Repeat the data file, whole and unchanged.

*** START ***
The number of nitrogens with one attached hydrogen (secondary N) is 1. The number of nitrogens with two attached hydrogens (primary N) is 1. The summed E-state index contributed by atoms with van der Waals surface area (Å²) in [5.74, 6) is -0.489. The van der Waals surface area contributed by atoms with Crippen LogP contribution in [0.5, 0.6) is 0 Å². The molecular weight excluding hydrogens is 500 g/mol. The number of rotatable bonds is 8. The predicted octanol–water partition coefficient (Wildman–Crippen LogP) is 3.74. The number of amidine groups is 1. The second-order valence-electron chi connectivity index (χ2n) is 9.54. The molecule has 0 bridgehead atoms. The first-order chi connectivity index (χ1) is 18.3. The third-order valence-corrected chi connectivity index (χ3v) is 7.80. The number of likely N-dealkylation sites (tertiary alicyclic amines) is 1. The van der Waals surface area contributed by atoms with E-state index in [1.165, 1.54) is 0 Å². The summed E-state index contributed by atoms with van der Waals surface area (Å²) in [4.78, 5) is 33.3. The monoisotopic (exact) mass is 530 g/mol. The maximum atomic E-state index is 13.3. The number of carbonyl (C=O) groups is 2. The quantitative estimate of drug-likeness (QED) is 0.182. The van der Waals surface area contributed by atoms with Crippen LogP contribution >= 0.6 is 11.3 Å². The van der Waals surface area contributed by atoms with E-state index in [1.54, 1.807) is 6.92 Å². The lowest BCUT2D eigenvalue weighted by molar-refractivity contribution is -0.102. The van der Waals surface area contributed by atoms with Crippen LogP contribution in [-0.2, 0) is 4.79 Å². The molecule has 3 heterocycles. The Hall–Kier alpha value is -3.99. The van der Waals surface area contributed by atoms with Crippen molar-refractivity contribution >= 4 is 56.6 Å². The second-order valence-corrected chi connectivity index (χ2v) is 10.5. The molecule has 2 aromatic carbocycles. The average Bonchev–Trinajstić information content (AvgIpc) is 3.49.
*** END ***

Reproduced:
The number of nitrogens with one attached hydrogen (secondary N) is 1. The number of nitrogens with two attached hydrogens (primary N) is 1. The summed E-state index contributed by atoms with van der Waals surface area (Å²) in [5.74, 6) is -0.489. The van der Waals surface area contributed by atoms with Crippen LogP contribution in [0.5, 0.6) is 0 Å². The molecular weight excluding hydrogens is 500 g/mol. The number of rotatable bonds is 8. The predicted octanol–water partition coefficient (Wildman–Crippen LogP) is 3.74. The number of amidine groups is 1. The second-order valence-electron chi connectivity index (χ2n) is 9.54. The molecule has 0 bridgehead atoms. The first-order chi connectivity index (χ1) is 18.3. The third-order valence-corrected chi connectivity index (χ3v) is 7.80. The number of likely N-dealkylation sites (tertiary alicyclic amines) is 1. The van der Waals surface area contributed by atoms with E-state index in [1.165, 1.54) is 0 Å². The summed E-state index contributed by atoms with van der Waals surface area (Å²) in [4.78, 5) is 33.3. The monoisotopic (exact) mass is 530 g/mol. The maximum atomic E-state index is 13.3. The number of carbonyl (C=O) groups is 2. The quantitative estimate of drug-likeness (QED) is 0.182. The van der Waals surface area contributed by atoms with Crippen LogP contribution >= 0.6 is 11.3 Å². The van der Waals surface area contributed by atoms with E-state index in [1.54, 1.807) is 6.92 Å². The lowest BCUT2D eigenvalue weighted by molar-refractivity contribution is -0.102. The van der Waals surface area contributed by atoms with Crippen LogP contribution in [-0.2, 0) is 4.79 Å². The molecule has 3 heterocycles. The Hall–Kier alpha value is -3.99. The van der Waals surface area contributed by atoms with Crippen molar-refractivity contribution >= 4 is 56.6 Å². The second-order valence-corrected chi connectivity index (χ2v) is 10.5. The molecule has 2 aromatic carbocycles. The average Bonchev–Trinajstić information content (AvgIpc) is 3.49.